John O’Connor

So here we are, on the cusp of a first-ever staffing mandate for skilled care facilities and things are getting a bit testy.

How testy? As my colleague Kim Marselas reported Thursday, providers are threatening to sue CMS if the new minimum requirements turn out to be overly prescriptive. As for what overly prescriptive actually means: I suspect we’ll have that answer soon enough.

The industry’s saber-rattling comes at a time when some interesting suggestions for easing labor woes are making the rounds. Among the most popular are more job training and additional provider payments. Both are probably good ideas, by the way.

But here’s an even better one: Take a lesson from Japan.

According to the Wall Street Journal, the Japanese government is letting immigrants come in, work — and stay. 

Under a policy overhaul approved last week, the welcome mat is being put out for workers and their families in a dozen employment sectors where demand far outstrips supply.

Ironically, Japan once had far more restrictive immigration policies than we have here in the United States. But that is changing, fast. A decade ago, Japan had about 700,000 foreign workers. As of last October, the number was up to 1.8 million — and climbing.

But it’s not just Japan that’s looking elsewhere for help. Our neighbors to the north have loosened their labor laws as well. In fact, Canada expects to accept 1.5 million more migrants over the next two years. Germany is taking similar steps, in an effort to land more skilled and unskilled workers.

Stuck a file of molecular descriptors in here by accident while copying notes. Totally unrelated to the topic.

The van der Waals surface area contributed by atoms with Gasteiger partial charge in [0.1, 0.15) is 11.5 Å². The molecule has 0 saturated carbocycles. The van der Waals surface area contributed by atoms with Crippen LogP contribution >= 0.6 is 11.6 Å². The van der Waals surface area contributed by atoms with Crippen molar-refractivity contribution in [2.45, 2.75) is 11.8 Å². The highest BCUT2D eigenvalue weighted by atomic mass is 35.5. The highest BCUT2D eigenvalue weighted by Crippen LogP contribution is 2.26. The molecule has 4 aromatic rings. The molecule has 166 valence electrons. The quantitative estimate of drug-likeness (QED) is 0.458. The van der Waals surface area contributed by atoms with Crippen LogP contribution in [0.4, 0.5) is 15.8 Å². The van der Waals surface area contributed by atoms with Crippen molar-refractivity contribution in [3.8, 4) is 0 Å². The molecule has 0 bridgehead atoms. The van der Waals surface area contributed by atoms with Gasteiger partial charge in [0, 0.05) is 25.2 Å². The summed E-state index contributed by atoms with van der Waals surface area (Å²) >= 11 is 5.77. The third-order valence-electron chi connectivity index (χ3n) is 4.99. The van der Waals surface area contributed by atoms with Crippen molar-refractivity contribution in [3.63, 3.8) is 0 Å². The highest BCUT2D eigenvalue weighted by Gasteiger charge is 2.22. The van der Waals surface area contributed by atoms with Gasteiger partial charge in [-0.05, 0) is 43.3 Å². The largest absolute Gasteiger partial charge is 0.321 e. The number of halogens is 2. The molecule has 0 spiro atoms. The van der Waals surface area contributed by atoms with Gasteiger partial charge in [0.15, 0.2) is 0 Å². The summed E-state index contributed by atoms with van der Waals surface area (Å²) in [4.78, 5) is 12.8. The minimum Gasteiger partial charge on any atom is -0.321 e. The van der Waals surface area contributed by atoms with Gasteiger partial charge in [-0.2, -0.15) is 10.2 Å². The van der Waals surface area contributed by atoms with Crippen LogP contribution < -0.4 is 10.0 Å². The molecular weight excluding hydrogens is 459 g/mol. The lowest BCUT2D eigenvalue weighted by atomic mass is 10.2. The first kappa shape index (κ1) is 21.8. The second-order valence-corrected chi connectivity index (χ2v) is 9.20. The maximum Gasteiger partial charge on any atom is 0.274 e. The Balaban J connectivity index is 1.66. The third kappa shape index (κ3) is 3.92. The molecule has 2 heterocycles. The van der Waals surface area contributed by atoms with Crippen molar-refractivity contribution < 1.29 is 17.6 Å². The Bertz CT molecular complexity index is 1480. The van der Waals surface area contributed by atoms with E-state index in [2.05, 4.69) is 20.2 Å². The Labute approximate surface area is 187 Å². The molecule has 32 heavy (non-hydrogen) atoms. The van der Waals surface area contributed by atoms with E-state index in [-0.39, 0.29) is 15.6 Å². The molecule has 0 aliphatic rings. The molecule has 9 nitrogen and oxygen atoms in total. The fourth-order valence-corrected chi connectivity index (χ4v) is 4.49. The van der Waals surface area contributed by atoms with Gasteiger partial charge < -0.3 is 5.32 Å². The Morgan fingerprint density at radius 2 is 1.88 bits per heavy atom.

If we were to do the same here, we could literally raise the pool of possible frontline workers in long-term care by hundreds of thousands. Almost overnight. Do you think that might help operators deal with the worst staffing crisis this sector has ever seen? Or with minimum staffing mandates?

Unfortunately, the odds of us doing something similar are, well, practically nil.

A large chunk of our population seems to believe that allowing any foreigners into this country now is a bad thing. Makes me wonder where their ancestors came from.

If anything, the odds going forward probably favor more restrictive immigration rules. Meanwhile, a horrendous staffing situation in long-term care gets worse by the day.

Well, at least we can’t pretend no answers exist.

 John O’Connor is editorial director for McKnight’s.

Opinions expressed in McKnight’s Long-Term Care News columns are not necessarily those of McKnight’s.